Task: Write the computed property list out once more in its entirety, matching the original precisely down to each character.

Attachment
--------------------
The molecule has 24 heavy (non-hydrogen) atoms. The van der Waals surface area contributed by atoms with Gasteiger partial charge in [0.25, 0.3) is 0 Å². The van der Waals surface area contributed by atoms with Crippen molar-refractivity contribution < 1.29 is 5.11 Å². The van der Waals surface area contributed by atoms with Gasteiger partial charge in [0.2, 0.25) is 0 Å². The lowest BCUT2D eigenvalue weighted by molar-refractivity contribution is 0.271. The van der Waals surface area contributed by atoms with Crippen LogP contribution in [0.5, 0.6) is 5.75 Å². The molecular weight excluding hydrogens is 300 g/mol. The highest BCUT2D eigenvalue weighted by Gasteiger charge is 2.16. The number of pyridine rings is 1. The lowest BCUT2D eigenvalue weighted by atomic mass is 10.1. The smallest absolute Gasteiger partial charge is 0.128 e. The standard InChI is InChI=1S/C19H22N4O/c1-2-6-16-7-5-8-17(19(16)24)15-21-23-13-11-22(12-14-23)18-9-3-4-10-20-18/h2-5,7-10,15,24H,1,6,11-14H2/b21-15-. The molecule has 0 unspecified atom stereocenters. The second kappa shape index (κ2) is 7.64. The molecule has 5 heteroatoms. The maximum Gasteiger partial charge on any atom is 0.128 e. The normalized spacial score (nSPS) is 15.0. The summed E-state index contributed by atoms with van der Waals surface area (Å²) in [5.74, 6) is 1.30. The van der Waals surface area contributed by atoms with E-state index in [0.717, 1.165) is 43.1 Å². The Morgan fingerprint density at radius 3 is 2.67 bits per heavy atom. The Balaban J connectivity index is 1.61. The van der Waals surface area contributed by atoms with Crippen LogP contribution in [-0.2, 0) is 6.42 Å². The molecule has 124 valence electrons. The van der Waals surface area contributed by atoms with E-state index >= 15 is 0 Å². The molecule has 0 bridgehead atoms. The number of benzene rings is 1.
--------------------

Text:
The molecule has 24 heavy (non-hydrogen) atoms. The van der Waals surface area contributed by atoms with Gasteiger partial charge in [0.25, 0.3) is 0 Å². The van der Waals surface area contributed by atoms with Crippen molar-refractivity contribution < 1.29 is 5.11 Å². The van der Waals surface area contributed by atoms with Gasteiger partial charge in [0.2, 0.25) is 0 Å². The lowest BCUT2D eigenvalue weighted by molar-refractivity contribution is 0.271. The van der Waals surface area contributed by atoms with Crippen LogP contribution in [0.5, 0.6) is 5.75 Å². The molecular weight excluding hydrogens is 300 g/mol. The highest BCUT2D eigenvalue weighted by Gasteiger charge is 2.16. The number of pyridine rings is 1. The lowest BCUT2D eigenvalue weighted by atomic mass is 10.1. The smallest absolute Gasteiger partial charge is 0.128 e. The standard InChI is InChI=1S/C19H22N4O/c1-2-6-16-7-5-8-17(19(16)24)15-21-23-13-11-22(12-14-23)18-9-3-4-10-20-18/h2-5,7-10,15,24H,1,6,11-14H2/b21-15-. The molecule has 0 unspecified atom stereocenters. The second kappa shape index (κ2) is 7.64. The molecule has 5 heteroatoms. The maximum Gasteiger partial charge on any atom is 0.128 e. The normalized spacial score (nSPS) is 15.0. The summed E-state index contributed by atoms with van der Waals surface area (Å²) in [5.74, 6) is 1.30. The van der Waals surface area contributed by atoms with E-state index in [0.717, 1.165) is 43.1 Å². The Morgan fingerprint density at radius 3 is 2.67 bits per heavy atom. The Balaban J connectivity index is 1.61. The van der Waals surface area contributed by atoms with Crippen LogP contribution in [-0.2, 0) is 6.42 Å². The molecule has 124 valence electrons. The van der Waals surface area contributed by atoms with E-state index >= 15 is 0 Å². The molecule has 0 bridgehead atoms. The number of benzene rings is 1.